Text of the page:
Open Access Senior Honors Thesis
Department or School
Rusty McIntyre, Ph.D.
Natalie Dove, Ph.D.
Ann R. Eisenberg, Ph.D.!
This study examined stereotype threat for students from the LGBTQ+ community. Stereotype threat can cause negative effects regarding performance and can influence the expression of social behaviors. This project observed differences between LGBTQ+ and non-LGBTQ+ identifying groups who believe the study tests performance stereotypes for LGBTQ+ students (or not), on a quantitative test, as well as for responses about social behaviors. I postulated that LGBTQ+ individuals under threat will perform more poorly on the test, and exhibit more problematic social behaviors. In the current study, some participants were assigned to a control condition and were given a diagnostic test, while others were assigned to the threat condition and were given a pilot test after being threatened. Results showed that the test only demonstrated a main effect of lower performance for all participants when the test was described as diagnostic of performance. Additionally, results showed that members of the LGBTQ+ community exhibited more negative experiences as compared to non-LGBTQ+ identifying individuals regardless of test condition. Past research has shown the serious negative consequences of stereotype threat within other marginalized groups, so administering this study within the LGBTQ+ community strengthens existing research.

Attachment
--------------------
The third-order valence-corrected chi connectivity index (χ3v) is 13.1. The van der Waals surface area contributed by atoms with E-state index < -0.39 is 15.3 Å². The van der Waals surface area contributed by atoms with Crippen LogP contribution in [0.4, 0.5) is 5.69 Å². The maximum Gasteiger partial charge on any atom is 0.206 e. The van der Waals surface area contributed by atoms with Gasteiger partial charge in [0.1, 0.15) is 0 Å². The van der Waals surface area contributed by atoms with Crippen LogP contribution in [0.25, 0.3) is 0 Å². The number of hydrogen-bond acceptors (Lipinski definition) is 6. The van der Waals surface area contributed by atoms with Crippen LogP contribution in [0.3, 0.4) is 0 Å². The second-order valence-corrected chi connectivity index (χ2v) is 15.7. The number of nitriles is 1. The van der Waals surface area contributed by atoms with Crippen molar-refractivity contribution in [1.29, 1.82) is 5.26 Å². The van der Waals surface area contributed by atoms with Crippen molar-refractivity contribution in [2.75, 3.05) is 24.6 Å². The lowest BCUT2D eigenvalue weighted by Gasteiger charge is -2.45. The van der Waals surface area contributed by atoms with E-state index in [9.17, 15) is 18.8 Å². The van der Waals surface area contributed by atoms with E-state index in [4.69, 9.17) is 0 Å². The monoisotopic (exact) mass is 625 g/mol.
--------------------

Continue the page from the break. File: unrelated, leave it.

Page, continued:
Laporte, Chloe, "Stereotype threat within the LGBTQ+ community" (2023). Senior Honors Theses and Projects. 775.